"Wahoo!," Skeletor cried through his lit Salem. "I don't believe it--I'm telling you, Beast-Man, we were a dog's nose away from some real financial trouble." Beast-Man, though happy for Skeletor, found this statement misleading. The race was not completely clean. The minute the track gate opened, two of the more promising racers ran straight for Beast-Man, who jumped back from the flimsy fence as the greyhounds leapt at his red, furry form. Skeletor had kicked violently at the chain-link as the dogs barked wildly, screaming "do you smell different to them?" to Beast-Man. This left "Down Under Thunder" with four other dogs, two of which got into a fight before the first turn. One of the remaining contestants, probably the fastest of them all, got close enough to the electric rabbit to leap up and bite it. He was electrocuted and died instantly. "Down Under Thunder's" last competitor looked sick from the race's opening, and crossed the finish line in a confused trot. The long show paid off big.

As the Cadillac neared Castle Greyskull, Beast-Man and Skeletor both saw the white Escort parked at the curb. Beast-Man parked as Skeletor turned the music down.

"Please don't be from Remco, please not from Remco," Skeletor muttered, getting out and walking across the brown lawn. Glenn Jones stood on the drawbridge.

"Hello," he said, "I'm Glenn Jones and I work for the City of Los Angeles." Skeletor breathed a sigh of relief through his bony jaw. Beast-Man joined them on the drawbridge.

"Are you the tenants here?" Glenn asked. Skeletor nodded.

"Good--I was just about to leave," Glenn said, tearing the top form from his clipboard. "I'm afraid we have some problems, sir. First of all, this structure is way to big for a residential lot." Glenn gestured his hand towards the castle's huge turrets.

"Plus, this pit, is it indeed bottomless?" Glenn asked.

"Well, yes, but--," Skeletor stammered.

"Yes, fine, well, then, that's against all sorts of municipal regulations, not to mention the toxic smell that your castle is emitting. I'm sorry, Mr.--"

"Skeletor."

"I'm sorry, Mr. Skeletor, but I've been authorized by the City to officially condemn your home. You have twenty-four hours to vacate." Glenn handled Skeletor the eviction form.

"Good-day, gentlemen," Glenn said as he got in his car and drove off.

"What a day!" Skeletor cried happily, raising his arms towards the sky. Beast-Man wrinkled his brow.

"What are you talking about, Skeletor?" Beast-Man asked.

"Don't you see? This absolves us of all debt! We can--"

"Am I too late?" a strangely familiar voice interrupted angrily. Skeletor spun around to see Man-E- Faces, his old henchman, who sported his angry face.

"Man-E-Faces!" Skeletor shouted. "What have you been up to?"

"I found He-Man's new home today," he said, glaring, "and I heard him and Man-at-Arms talking about getting you evicted."

"So this is all He-Man's doing, eh?" Skeletor said, rubbing his chin with bone fingers. "Fine, then. Once I'm relocated, I'll have the money and time to consider my revenge." Man-E-Faces' head rotated to reveal his plain face.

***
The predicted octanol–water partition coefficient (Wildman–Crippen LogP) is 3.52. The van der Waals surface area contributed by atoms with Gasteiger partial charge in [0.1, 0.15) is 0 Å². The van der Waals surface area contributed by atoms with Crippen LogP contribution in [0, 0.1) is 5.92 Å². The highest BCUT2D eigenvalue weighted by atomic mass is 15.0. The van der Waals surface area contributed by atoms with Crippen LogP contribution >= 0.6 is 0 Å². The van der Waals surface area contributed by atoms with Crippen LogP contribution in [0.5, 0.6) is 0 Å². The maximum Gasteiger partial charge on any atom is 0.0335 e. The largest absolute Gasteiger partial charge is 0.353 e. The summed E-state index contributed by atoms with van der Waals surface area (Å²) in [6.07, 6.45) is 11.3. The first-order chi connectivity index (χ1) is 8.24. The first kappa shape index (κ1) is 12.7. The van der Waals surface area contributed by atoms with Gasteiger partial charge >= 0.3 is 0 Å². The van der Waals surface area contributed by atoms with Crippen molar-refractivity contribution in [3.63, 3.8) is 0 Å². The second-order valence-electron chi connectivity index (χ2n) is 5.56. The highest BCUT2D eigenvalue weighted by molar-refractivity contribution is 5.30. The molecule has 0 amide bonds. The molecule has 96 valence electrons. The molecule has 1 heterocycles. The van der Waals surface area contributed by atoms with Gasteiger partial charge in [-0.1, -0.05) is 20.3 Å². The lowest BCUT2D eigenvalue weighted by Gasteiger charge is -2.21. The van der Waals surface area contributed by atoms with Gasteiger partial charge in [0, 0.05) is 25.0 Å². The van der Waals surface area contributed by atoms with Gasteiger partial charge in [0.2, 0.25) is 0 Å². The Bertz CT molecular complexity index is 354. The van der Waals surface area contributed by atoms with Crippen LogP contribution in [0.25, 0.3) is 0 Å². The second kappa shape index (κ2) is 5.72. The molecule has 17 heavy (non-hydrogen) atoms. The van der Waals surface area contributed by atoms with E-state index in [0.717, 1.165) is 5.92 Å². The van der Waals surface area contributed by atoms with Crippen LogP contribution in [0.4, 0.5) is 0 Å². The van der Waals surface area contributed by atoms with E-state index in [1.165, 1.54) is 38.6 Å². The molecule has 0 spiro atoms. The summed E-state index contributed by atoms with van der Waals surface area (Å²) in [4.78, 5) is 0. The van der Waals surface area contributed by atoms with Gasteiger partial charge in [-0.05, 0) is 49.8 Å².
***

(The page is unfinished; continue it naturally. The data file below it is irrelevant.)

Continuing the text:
"Beast-Man!" Skeletor called, still stroking his jaw thoughtfully.

"Hmm?" Beast-Man answered.

"Fetch my Power Sword. It's in the freezer." Beast-Man disappeared into Castle Greyskull.

"As for you, my friend, you're getting what you deserve," Skeletor said, reaching into his cloak pocket. He pulled out a stack of gift certificates.

"Arby's!" Man-E-Faces shouted, his head rotating quickly to his happy face.

"Yes," Skeletor said, "all you want. Here, take the wad." Man-E-Faces grabbed the coupons eagerly and ran down the street with glee.

He-Man got off the bus, stepping out sideways to squeeze his bulging form through the narrow door, and headed up an alley toward his apartment. He was relieved to have his tax problems solved--he even had clean laundry waiting for him at home. As he unlocked his front door, he felt that all he really needed to do now was learn to cook, and he'd have his new life cinched. Skeletor's Power Sword could wait, he supposed. Besides, He-Man hoped, maybe Man-at-Arms' co-worker had used his municipal authority to scare the villain into total surrender.

Skeletor and Beast-Man opened the door into their new home, a unit at the "Monterrey Breeze" complex, a huge cluster of tiny, thin-walled apartments in Long Beach. Skeletor flipped on the lights to reveal the small, bare floor, where Beast-Man dropped the sword and a sack of groceries. Skeletor walked to the thermostat, turned on the air conditioner, and cold wind flooded the room.

"See, Beast-Man," Skeletor said, "what did I tell you? This is perfect. Our creditors will never find us here, so we can blow them off and keep our winnings at the same time." Beast-Man glanced nervously through the front window's mini-blinds.

"Well," Beast-Man said, "it's no Castle Greyskull--it may not even be as nice as He-Man's place, wherever that is, but it'll do. I guess it'll have to do."

"You bet," Skeletor said, grabbing the Power Sword and lifting it above his head. "Aaaah... without hopeless debt, all I have to worry about is my arch-nemesis. Ha! The fool doesn't even know that he's solved my problems for me! Soon, I'll have his sword, and with both halves I shall rule the Universe. Forever! Ha-Ha-Ha-Ha-Ha!," cackled Skeletor maniacally.

"Yo, keep it down!" a voice yelled from somewhere beneath the floor.